Monday, 9 December 2019

The birth of the word processor (1)

Nowadays anyone can have a pretty powerful word processor in their web browser and before that the likes of Microsoft Word and Wordstar were essential software installed on millions of computers. Before the electronic word processor however there was the typewriter, rooms full of typists typing away. Typewriters had a number of disadvantages of course. To amend a document (to fix a typo or change some details like a date) it had to be typed out again entirely. However there was a technology by IBM which could solve this problem.

The Magnetic Tape Selectric Typewriter was a version of the highly popular IBM Selectric electric typewriter and was the first device to be marketed as a word processor in 1964.  The MT/ST stored documents on magnetic tape. Each tape cartridge could store up to 25K which doesn't sound a lot these days but was perfectly adequate for a page of text. Later on IBM released the MagCard system which were punched card sized magnetic cards.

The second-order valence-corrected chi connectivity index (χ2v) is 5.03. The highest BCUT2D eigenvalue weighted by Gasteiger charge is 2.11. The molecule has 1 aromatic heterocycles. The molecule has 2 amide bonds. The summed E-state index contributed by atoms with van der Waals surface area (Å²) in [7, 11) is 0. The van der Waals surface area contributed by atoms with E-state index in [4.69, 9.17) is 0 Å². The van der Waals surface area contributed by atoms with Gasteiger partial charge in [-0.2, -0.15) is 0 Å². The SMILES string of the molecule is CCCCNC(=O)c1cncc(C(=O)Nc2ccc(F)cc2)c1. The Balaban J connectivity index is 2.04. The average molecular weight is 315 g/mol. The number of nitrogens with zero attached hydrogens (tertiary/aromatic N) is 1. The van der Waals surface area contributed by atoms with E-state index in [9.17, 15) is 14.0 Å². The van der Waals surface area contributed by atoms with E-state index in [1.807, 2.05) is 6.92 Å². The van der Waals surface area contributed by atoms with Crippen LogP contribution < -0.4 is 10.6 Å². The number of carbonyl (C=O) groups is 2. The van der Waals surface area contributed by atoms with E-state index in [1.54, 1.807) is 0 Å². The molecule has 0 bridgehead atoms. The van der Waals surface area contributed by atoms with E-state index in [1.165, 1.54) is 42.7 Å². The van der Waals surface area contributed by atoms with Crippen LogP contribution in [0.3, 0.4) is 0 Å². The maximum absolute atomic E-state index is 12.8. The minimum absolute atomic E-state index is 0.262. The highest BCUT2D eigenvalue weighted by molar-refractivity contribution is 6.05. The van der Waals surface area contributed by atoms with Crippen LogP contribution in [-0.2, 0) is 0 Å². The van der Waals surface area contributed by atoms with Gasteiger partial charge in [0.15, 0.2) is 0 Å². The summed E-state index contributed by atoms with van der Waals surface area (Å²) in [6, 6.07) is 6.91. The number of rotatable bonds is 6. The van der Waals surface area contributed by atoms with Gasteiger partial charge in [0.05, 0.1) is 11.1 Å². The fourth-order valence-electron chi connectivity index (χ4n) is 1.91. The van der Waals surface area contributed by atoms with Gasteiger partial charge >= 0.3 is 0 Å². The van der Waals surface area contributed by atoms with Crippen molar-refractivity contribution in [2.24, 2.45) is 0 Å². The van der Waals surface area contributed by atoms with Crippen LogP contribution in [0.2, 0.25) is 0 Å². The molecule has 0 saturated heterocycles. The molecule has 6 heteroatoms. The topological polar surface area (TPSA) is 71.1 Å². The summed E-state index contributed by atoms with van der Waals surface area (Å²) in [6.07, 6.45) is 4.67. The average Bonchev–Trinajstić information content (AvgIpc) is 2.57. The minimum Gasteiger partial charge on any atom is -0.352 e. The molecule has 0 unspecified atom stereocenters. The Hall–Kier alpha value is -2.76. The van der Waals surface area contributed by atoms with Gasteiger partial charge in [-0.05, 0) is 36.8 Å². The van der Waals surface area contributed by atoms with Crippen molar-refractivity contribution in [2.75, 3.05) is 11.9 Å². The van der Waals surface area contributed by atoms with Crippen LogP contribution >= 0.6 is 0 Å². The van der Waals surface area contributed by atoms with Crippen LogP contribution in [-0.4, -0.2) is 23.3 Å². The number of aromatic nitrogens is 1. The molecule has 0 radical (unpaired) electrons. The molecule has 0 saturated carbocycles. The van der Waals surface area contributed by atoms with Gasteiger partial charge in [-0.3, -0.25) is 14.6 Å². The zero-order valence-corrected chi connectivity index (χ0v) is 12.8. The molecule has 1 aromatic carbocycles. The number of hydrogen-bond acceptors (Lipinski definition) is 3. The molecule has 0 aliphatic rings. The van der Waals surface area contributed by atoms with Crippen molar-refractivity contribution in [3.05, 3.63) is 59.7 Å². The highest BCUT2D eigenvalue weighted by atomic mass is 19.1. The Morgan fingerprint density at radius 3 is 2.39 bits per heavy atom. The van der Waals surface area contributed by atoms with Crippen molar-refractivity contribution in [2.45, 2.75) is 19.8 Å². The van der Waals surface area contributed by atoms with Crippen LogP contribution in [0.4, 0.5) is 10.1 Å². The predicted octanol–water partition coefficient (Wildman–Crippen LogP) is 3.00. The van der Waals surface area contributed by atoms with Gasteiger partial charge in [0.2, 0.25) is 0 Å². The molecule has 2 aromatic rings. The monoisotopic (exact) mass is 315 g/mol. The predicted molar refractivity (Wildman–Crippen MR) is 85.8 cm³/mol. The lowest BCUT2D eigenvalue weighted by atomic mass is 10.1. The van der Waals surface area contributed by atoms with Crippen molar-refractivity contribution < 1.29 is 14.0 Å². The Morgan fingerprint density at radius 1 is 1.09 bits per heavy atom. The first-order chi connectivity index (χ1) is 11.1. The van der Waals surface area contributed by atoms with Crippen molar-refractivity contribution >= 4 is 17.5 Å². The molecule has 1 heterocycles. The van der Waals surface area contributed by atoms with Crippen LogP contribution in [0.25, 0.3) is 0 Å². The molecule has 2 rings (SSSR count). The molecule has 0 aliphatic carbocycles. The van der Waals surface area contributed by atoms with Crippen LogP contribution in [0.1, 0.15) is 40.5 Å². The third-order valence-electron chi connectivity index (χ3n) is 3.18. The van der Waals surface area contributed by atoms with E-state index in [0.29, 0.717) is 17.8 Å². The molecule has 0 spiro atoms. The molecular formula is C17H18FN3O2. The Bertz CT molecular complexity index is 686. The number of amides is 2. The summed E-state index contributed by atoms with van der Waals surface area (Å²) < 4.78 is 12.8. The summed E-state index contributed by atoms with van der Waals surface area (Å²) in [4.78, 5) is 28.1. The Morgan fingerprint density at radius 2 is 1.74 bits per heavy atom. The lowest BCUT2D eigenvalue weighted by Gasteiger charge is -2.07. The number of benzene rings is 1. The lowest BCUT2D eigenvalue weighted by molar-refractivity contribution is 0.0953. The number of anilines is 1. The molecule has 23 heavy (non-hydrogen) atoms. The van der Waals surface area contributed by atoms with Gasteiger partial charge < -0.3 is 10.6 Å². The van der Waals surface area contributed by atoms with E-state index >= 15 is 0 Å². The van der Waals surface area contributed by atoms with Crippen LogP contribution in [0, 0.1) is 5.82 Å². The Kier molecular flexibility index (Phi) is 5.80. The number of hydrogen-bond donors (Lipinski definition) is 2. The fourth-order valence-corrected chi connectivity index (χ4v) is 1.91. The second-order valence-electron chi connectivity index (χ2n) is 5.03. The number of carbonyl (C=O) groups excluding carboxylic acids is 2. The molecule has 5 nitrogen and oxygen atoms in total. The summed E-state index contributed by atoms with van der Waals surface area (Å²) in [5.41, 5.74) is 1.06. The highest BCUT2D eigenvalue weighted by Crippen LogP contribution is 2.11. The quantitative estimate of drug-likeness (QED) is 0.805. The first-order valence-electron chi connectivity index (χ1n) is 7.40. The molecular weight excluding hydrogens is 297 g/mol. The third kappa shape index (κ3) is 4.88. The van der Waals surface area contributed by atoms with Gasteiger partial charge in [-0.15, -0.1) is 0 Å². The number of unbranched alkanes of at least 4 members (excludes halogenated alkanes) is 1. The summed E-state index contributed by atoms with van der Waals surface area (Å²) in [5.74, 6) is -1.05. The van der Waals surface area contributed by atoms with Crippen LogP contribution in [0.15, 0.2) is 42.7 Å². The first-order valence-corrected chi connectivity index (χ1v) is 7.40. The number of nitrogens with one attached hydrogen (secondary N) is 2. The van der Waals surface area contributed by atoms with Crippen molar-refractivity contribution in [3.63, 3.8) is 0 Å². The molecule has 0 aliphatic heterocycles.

Documents would be edited by the typist loading the document on the typewriter (the typewriter being electric could print it out from storage) and then the typist would amend the document by crossing out or overwriting text. This was then stored on the tape cartridge. Once the edits had been made on draft copies then the final version could be printed out on the nice paper. With two drives even mail merge could be performed.

The IBM MT/ST was successful in the 1960s but by the 1970s the technology was obsolete and had been surpassed by screen based word processors by the likes of Wang, however this is where the road to Word, Apple Pages et cetera began.